City Will Return Lost Art to Public
Five sculptures that were stored for years in a public works warehouse are being put back on pedestals four years after one artist’s persistent queries led to their discovery.
Thursday morning, a crew from Mangery & Sons hoisted Peter Calaboyias’ stainless steel sculpture “Five Factors” into place on a concrete slab behind the baseball field in Mellon Park, Shadyside.
Standing beside one of the six-sided skewed cylinders, he beamed and said seeing it in public was a thrill “after all these years.”
“Five Factors” was one of four sculptures chosen in a 1971 public art competition and placed atop the garage at the Squirrel Hill branch of the Carnegie Library. They were among the first contemporary sculptures to be displayed as public art in the city. At the time, the city required that 1 percent of the construction budget for a public building be spent on art.
Thomas Morandi, Edward Bordas and Jim Myford were the other artists whose works were chosen.
Years ago, the sculptures were removed, either for repair or to accommodate changes in use of space. Mr. Calaboyias thought his sculpture had been stolen and sold for scrap, he said.
Library officials said the works had been sent to a restoration company in the 1990s. But at some time after that, the public works department retrieved the works when the company went bankrupt and stashed them in a warehouse under the 62nd Street Bridge.
They stayed there until 2006, when Councilman William Peduto’s staff learned about the sculpture and contacted Mr. Calaboyias.
The artist, who had raced to the warehouse to make the identification, said it was both distressing and exciting to see them.
“Five Factors” was inspired by ancient Greek stelae, or cylindrical stone markers that were inscribed with words or carvings, he said.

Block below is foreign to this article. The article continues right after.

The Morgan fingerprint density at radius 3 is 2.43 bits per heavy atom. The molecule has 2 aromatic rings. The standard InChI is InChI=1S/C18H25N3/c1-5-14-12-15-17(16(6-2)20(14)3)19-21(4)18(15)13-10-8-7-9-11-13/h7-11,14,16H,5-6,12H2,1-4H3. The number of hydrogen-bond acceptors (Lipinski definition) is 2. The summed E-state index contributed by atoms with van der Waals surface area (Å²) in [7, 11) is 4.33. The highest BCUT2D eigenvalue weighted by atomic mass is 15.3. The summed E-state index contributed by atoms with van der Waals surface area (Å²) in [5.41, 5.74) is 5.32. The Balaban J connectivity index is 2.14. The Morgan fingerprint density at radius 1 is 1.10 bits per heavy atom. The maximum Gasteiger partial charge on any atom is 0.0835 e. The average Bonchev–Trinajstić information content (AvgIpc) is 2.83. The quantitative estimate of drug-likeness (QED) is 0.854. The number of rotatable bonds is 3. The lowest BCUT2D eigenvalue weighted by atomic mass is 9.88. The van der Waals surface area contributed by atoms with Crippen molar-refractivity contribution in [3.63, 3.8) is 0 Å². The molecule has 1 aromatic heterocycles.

Half of a Richard King Mellon Foundation grant of $300,000 was used to restore and relocate the sculptures. The fifth was the work of Aaronel deRoy Gruber. It was originally on the portico of the City-County Building, then on the site where the David L. Lawrence Convention Center is now. It was stored with the other four.
Morton Brown, public art manager for the city, said the five pieces were in “the most dire need” of conservatorship among the city’s collection. Three went to the McKay Lodge Conservation Lab in Ohio. Mr. Myford and Mr. Calaboyias did their own repairs; in fact, Mr. Calaboyias’ is an exact replica of the original, which “had too many dents to be pounded out to save,” he said.
The Bordas piece has to hang on a wall, said Mr. Brown. Its new location has yet to be decided.
“I’m trying to find a city-owned facility that has an architectural style” that’s the right fit for “two abstract, elongated triangles welded together and painted red. Really quite beautiful. But I haven’t found the right place yet.”
The sculpture is under 200 pounds, he said.
Mr. Myford’s work — two elongated rectangular forms angled like fingers aloft — was installed two months ago in Grandview Park in Mount Washington, just above the historic stone steps off Bailey Avenue.
Mr. Morandi’s and Ms. Gruber’s works will be installed in Mellon Park.
With the rest of the grant, Mr. Brown and the Greater Pittsburgh Arts Council’s Office of Public Art will determine which pieces should next be restored, weighing costs, deterioration, visibility and the prominence of the artist, he said.
“We have 110 pieces in the collection and we have about 21” identified as most in need, he said.